The Top 5 Hidden Gems of the '80s
If the phrase "Size matters" could be applied to any time period, it would be the 1980s.
A time of big solos and even bigger hair, the '80s were excessive, to say the least. In the music scene, glam metal was king, and with every new band to set foot on the Sunset Strip, you could bet your 6-inch heels that around the corner was a guitarist who could blow the doors off all the previous trailblazers.
In a time driven by the guitar solo, it's very easy to overlook a lot of phenomenal material. There's an extensive library of music, good and bad, to dig through to really find gold. Luckily, you don't have to. I've done it for you.
Here are my top five hidden gems from the '80s.
05. Shotgun Messiah: "Sex, Drugs, Rock 'n' Roll"
Sweden natives Shotgun Messiah originally consisted of vocalist Zinny J. Zan, bassist Tim Skold, guitarist Harry Cody and drummer Pekka Ollinen. After their 1989 self-titled debut album, Tim Skold took over vocal duties while his position as bassist was filled by American bassist Bobby Lycon.
In 1991, the band released their sophomore album, Second Coming. "Sex, Drugs, Rock 'n' Roll" is the first track and it features a mean solo by Harry Cody filled with tasteful phrasing and some wicked bends beginning around 2:10. The song in and of itself is what the '80s were all about: sleazy, greasy, mean rock 'n' roll.
04. Extreme: "Smoke Signals"
Formed in the late 1980s by founding members Nuno Bettencourt (guitar), Gary Cherone (vocals), Paul Geary (drums) and Pat Badger (bass), Extreme is mostly known for their hit ballad "More Than Words" off their second album, Pornograffitti. Unfortunately, the brunt of the band's catalog gets overlooked as a result.
"Smoke Signals," off their 1989 self-titled debut album, is a rippin' Van Halen-esque tune featuring Nuno's signature style of fretboard wizardry. His phrasing and notable use of volume swells is demonstrated very well in the solo, beginning around 2:29.
03. Def Leppard: "Rock Brigade"
One of the first bands to bring the New Wave of British Heavy Metal over to the States, Def Leppard broke into the mainstream with the release of their debut album, 1980's On Through The Night. Only this and the band's sophomore release, High 'n' Dry, feature the guitar playing of Pete Willis, as he was fired during the recording of 1983's Pyromania. Hardly any of the first album is ever played live, and as a result most people are unfamiliar with Willis' spectacular playing. Thus: hidden gem.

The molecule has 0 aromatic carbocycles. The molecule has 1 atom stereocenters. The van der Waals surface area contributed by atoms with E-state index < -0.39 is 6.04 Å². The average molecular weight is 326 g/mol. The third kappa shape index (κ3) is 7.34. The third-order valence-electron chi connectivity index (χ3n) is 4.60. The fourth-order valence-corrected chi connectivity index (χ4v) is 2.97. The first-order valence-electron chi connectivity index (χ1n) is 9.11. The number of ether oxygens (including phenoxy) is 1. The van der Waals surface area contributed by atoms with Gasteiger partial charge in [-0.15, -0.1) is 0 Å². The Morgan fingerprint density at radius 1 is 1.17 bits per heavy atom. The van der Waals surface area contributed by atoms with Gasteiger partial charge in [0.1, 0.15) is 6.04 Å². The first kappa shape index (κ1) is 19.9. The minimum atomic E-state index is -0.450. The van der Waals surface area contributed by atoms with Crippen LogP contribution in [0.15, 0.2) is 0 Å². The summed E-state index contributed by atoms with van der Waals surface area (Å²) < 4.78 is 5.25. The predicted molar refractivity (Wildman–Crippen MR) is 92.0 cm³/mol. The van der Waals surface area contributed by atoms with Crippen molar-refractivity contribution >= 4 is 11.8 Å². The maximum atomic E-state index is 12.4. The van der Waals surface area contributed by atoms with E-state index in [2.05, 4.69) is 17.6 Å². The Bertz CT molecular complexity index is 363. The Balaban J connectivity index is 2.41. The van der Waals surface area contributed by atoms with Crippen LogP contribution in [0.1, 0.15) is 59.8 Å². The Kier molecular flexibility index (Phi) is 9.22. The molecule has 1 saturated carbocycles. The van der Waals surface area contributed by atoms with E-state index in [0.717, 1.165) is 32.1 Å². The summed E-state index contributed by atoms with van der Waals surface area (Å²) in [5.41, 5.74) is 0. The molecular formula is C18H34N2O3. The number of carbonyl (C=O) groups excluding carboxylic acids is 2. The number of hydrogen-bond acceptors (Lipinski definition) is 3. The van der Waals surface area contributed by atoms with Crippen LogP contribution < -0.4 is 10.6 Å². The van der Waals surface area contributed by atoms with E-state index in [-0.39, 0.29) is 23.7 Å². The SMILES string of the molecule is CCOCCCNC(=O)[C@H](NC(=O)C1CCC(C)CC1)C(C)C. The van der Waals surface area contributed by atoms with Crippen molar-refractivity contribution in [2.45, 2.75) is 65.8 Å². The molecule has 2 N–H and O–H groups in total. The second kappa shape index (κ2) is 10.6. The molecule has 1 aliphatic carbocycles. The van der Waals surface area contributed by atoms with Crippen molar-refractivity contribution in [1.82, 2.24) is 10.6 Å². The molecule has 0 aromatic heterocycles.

"Rock Brigade" off Def Leppard's first album showcases Pete Willis' guitar skills very well. For someone who was roughly 18 or 19 around the time the album was recorded, his skill level is way above that of his peers. The solo, starting at 1:26, features some really neatly phrased runs and interesting but not terribly "out there" note choices as well as a distinctly unique musical voice.
02. Loudness: "Soldier of Fortune"
Though little known in the United States, Japanese heavy metal band Loudness has experienced a long and storied career throughout the decades. In 1989, in an attempt to garner a spot on the charts in the States, the band's label replaced their recently departed vocalist with Mike Vescera, their first and only American vocalist. The resulting album was Soldier of Fortune, which unfortunately slipped under the North American radar.
The band would only produce one more album with Vescera before hiring a new Japanese vocalist. In spite of the lack of critical attention, Soldier of Fortune contains some killer songs, in particular the title track. If you're reading this, and you're unfamiliar with the playing of Akira Takasaki, then please. Fix that. From being hailed as a technical pioneer on the guitar since his first musical success at age 15, to starting his own Japanese-made line of instruments, Takasaki is an incredibly accomplished musician.
That being said, his work on the track below is phenomenal, particularly his use of inverted tapping and the furious accuracy of his picking hand. And you know what? Even if you don't enjoy his playing (which would be a damn shame), this television show makes no attempt to conceal the fact that the performance is playback and at points it's pretty hilarious.
01. Winger: Madalaine
After having played bass for Alice Cooper for several years throughout the '80s, Winger frontman Kip Winger started his own band featuring himself on vocals and bass, guitarists Reb Beach and Paul Taylor, and former Dixie Dregs drummer Rod Morgenstein. They released their self-titled debut album in 1988 to much critical acclaim, however the brunt of the attention went toward singles "Seventeen" and "Headed for a Heartbreak."
The first track off of Winger, "Madalaine" features an amazing tapping section by Reb Beach (1:56 roughly) followed by a fantastic solo. Now, for those of you unfamiliar with Beach's playing, he utilizes an incredibly unique tapping technique where he effectively and very fluidly sounds the next string with his ring finger as he progresses up the neck. Of course, it's much better explained by the man himself as seen here.